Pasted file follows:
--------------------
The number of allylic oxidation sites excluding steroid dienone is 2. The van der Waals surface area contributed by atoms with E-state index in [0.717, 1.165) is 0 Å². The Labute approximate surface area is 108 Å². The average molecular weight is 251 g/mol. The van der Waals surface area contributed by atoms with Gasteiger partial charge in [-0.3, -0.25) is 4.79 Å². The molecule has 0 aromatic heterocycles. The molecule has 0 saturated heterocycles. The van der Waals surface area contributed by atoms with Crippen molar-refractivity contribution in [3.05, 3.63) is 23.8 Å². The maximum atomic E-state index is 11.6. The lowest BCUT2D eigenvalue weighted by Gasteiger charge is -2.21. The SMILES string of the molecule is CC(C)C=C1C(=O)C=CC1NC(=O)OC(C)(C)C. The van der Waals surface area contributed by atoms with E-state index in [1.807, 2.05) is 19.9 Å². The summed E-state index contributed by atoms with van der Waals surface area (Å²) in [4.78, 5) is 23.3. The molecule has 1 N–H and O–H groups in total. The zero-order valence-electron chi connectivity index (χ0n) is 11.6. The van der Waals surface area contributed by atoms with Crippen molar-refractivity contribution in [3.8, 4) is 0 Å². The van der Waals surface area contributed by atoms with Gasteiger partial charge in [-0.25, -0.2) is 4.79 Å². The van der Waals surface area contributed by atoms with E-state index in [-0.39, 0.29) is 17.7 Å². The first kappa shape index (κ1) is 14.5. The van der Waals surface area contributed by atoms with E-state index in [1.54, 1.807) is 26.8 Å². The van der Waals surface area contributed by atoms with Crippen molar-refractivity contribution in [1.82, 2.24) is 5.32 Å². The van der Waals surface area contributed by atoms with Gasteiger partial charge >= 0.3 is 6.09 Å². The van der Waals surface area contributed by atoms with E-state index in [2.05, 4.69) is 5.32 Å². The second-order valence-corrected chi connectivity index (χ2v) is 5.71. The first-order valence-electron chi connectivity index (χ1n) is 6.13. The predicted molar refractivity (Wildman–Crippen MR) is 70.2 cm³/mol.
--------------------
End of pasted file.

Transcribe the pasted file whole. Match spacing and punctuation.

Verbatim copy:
The number of allylic oxidation sites excluding steroid dienone is 2. The van der Waals surface area contributed by atoms with E-state index in [0.717, 1.165) is 0 Å². The Labute approximate surface area is 108 Å². The average molecular weight is 251 g/mol. The van der Waals surface area contributed by atoms with Gasteiger partial charge in [-0.3, -0.25) is 4.79 Å². The molecule has 0 aromatic heterocycles. The molecule has 0 saturated heterocycles. The van der Waals surface area contributed by atoms with Crippen molar-refractivity contribution in [3.05, 3.63) is 23.8 Å². The maximum atomic E-state index is 11.6. The lowest BCUT2D eigenvalue weighted by Gasteiger charge is -2.21. The SMILES string of the molecule is CC(C)C=C1C(=O)C=CC1NC(=O)OC(C)(C)C. The van der Waals surface area contributed by atoms with E-state index in [1.807, 2.05) is 19.9 Å². The summed E-state index contributed by atoms with van der Waals surface area (Å²) in [4.78, 5) is 23.3. The molecule has 1 N–H and O–H groups in total. The zero-order valence-electron chi connectivity index (χ0n) is 11.6. The van der Waals surface area contributed by atoms with Crippen molar-refractivity contribution in [3.8, 4) is 0 Å². The van der Waals surface area contributed by atoms with Gasteiger partial charge in [-0.25, -0.2) is 4.79 Å². The van der Waals surface area contributed by atoms with E-state index in [-0.39, 0.29) is 17.7 Å². The first kappa shape index (κ1) is 14.5. The van der Waals surface area contributed by atoms with E-state index in [1.54, 1.807) is 26.8 Å². The van der Waals surface area contributed by atoms with Crippen molar-refractivity contribution in [1.82, 2.24) is 5.32 Å². The van der Waals surface area contributed by atoms with Gasteiger partial charge >= 0.3 is 6.09 Å². The van der Waals surface area contributed by atoms with E-state index in [2.05, 4.69) is 5.32 Å². The second-order valence-corrected chi connectivity index (χ2v) is 5.71. The first-order valence-electron chi connectivity index (χ1n) is 6.13. The predicted molar refractivity (Wildman–Crippen MR) is 70.2 cm³/mol.